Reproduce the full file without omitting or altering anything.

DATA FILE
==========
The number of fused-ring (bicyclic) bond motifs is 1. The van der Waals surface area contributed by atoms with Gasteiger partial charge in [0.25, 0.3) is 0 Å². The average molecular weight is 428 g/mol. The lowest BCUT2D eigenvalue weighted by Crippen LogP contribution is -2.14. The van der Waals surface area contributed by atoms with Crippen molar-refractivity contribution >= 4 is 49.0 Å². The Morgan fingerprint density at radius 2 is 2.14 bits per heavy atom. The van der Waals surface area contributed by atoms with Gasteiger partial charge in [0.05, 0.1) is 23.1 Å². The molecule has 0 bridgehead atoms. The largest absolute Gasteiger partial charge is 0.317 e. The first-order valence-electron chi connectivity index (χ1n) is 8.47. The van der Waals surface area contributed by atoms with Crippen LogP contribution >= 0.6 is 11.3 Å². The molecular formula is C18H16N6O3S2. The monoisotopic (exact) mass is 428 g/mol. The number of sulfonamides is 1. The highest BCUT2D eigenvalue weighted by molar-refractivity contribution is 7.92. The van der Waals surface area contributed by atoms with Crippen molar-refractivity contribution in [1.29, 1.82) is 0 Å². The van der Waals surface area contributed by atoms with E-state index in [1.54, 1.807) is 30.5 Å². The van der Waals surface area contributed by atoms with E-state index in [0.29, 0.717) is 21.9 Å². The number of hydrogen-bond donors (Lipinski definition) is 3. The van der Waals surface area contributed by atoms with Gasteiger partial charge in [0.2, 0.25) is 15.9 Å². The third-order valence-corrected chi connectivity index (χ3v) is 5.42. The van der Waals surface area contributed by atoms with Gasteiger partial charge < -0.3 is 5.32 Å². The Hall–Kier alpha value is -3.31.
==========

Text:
The number of fused-ring (bicyclic) bond motifs is 1. The van der Waals surface area contributed by atoms with Gasteiger partial charge in [0.25, 0.3) is 0 Å². The average molecular weight is 428 g/mol. The lowest BCUT2D eigenvalue weighted by Crippen LogP contribution is -2.14. The van der Waals surface area contributed by atoms with Crippen molar-refractivity contribution >= 4 is 49.0 Å². The Morgan fingerprint density at radius 2 is 2.14 bits per heavy atom. The van der Waals surface area contributed by atoms with Gasteiger partial charge in [0.05, 0.1) is 23.1 Å². The molecule has 0 bridgehead atoms. The largest absolute Gasteiger partial charge is 0.317 e. The first-order valence-electron chi connectivity index (χ1n) is 8.47. The van der Waals surface area contributed by atoms with Crippen LogP contribution >= 0.6 is 11.3 Å². The molecular formula is C18H16N6O3S2. The monoisotopic (exact) mass is 428 g/mol. The number of sulfonamides is 1. The highest BCUT2D eigenvalue weighted by molar-refractivity contribution is 7.92. The van der Waals surface area contributed by atoms with Crippen molar-refractivity contribution in [1.29, 1.82) is 0 Å². The van der Waals surface area contributed by atoms with E-state index in [1.54, 1.807) is 30.5 Å². The van der Waals surface area contributed by atoms with E-state index in [0.29, 0.717) is 21.9 Å². The number of hydrogen-bond donors (Lipinski definition) is 3. The van der Waals surface area contributed by atoms with Gasteiger partial charge in [0.2, 0.25) is 15.9 Å². The third-order valence-corrected chi connectivity index (χ3v) is 5.42. The van der Waals surface area contributed by atoms with Gasteiger partial charge < -0.3 is 5.32 Å². The Hall–Kier alpha value is -3.31.